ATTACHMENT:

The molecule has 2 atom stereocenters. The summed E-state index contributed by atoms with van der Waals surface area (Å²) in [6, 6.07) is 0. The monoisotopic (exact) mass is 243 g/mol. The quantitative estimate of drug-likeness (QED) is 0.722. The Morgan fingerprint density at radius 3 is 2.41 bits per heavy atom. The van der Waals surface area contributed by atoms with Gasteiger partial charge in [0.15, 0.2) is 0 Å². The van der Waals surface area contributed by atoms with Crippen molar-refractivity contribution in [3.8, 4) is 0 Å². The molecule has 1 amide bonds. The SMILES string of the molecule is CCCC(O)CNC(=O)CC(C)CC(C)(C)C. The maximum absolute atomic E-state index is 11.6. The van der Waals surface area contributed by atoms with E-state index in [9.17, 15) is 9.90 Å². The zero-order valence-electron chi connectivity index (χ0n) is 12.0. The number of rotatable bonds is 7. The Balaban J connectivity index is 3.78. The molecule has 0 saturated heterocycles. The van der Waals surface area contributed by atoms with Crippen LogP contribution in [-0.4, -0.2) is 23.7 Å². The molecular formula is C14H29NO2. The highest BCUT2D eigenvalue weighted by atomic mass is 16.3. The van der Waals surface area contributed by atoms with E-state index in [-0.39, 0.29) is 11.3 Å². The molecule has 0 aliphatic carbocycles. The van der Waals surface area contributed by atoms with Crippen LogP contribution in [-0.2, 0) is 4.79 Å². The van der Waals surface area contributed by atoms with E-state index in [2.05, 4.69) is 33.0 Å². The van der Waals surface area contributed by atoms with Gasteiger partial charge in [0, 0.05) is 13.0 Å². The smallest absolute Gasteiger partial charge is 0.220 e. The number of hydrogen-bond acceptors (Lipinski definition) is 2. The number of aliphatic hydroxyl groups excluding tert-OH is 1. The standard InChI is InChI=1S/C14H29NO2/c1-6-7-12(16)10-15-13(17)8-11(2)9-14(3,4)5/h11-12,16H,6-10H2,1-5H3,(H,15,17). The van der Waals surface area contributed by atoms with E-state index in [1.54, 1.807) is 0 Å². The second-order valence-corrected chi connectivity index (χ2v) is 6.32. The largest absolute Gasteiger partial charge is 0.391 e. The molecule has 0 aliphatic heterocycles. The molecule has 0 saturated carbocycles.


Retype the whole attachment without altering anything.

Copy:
The molecule has 2 atom stereocenters. The summed E-state index contributed by atoms with van der Waals surface area (Å²) in [6, 6.07) is 0. The monoisotopic (exact) mass is 243 g/mol. The quantitative estimate of drug-likeness (QED) is 0.722. The Morgan fingerprint density at radius 3 is 2.41 bits per heavy atom. The van der Waals surface area contributed by atoms with Gasteiger partial charge in [0.15, 0.2) is 0 Å². The van der Waals surface area contributed by atoms with Crippen molar-refractivity contribution in [3.8, 4) is 0 Å². The molecule has 1 amide bonds. The SMILES string of the molecule is CCCC(O)CNC(=O)CC(C)CC(C)(C)C. The maximum absolute atomic E-state index is 11.6. The van der Waals surface area contributed by atoms with E-state index in [9.17, 15) is 9.90 Å². The zero-order valence-electron chi connectivity index (χ0n) is 12.0. The number of rotatable bonds is 7. The Balaban J connectivity index is 3.78. The molecule has 0 saturated heterocycles. The van der Waals surface area contributed by atoms with Crippen LogP contribution in [-0.4, -0.2) is 23.7 Å². The molecular formula is C14H29NO2. The highest BCUT2D eigenvalue weighted by atomic mass is 16.3. The van der Waals surface area contributed by atoms with E-state index in [-0.39, 0.29) is 11.3 Å². The molecule has 0 aliphatic carbocycles. The van der Waals surface area contributed by atoms with Crippen LogP contribution in [-0.2, 0) is 4.79 Å². The van der Waals surface area contributed by atoms with E-state index in [2.05, 4.69) is 33.0 Å². The van der Waals surface area contributed by atoms with Gasteiger partial charge in [0, 0.05) is 13.0 Å². The smallest absolute Gasteiger partial charge is 0.220 e. The number of hydrogen-bond acceptors (Lipinski definition) is 2. The number of aliphatic hydroxyl groups excluding tert-OH is 1. The standard InChI is InChI=1S/C14H29NO2/c1-6-7-12(16)10-15-13(17)8-11(2)9-14(3,4)5/h11-12,16H,6-10H2,1-5H3,(H,15,17). The van der Waals surface area contributed by atoms with E-state index in [1.54, 1.807) is 0 Å². The second-order valence-corrected chi connectivity index (χ2v) is 6.32. The largest absolute Gasteiger partial charge is 0.391 e. The molecule has 0 aliphatic heterocycles. The molecule has 0 saturated carbocycles.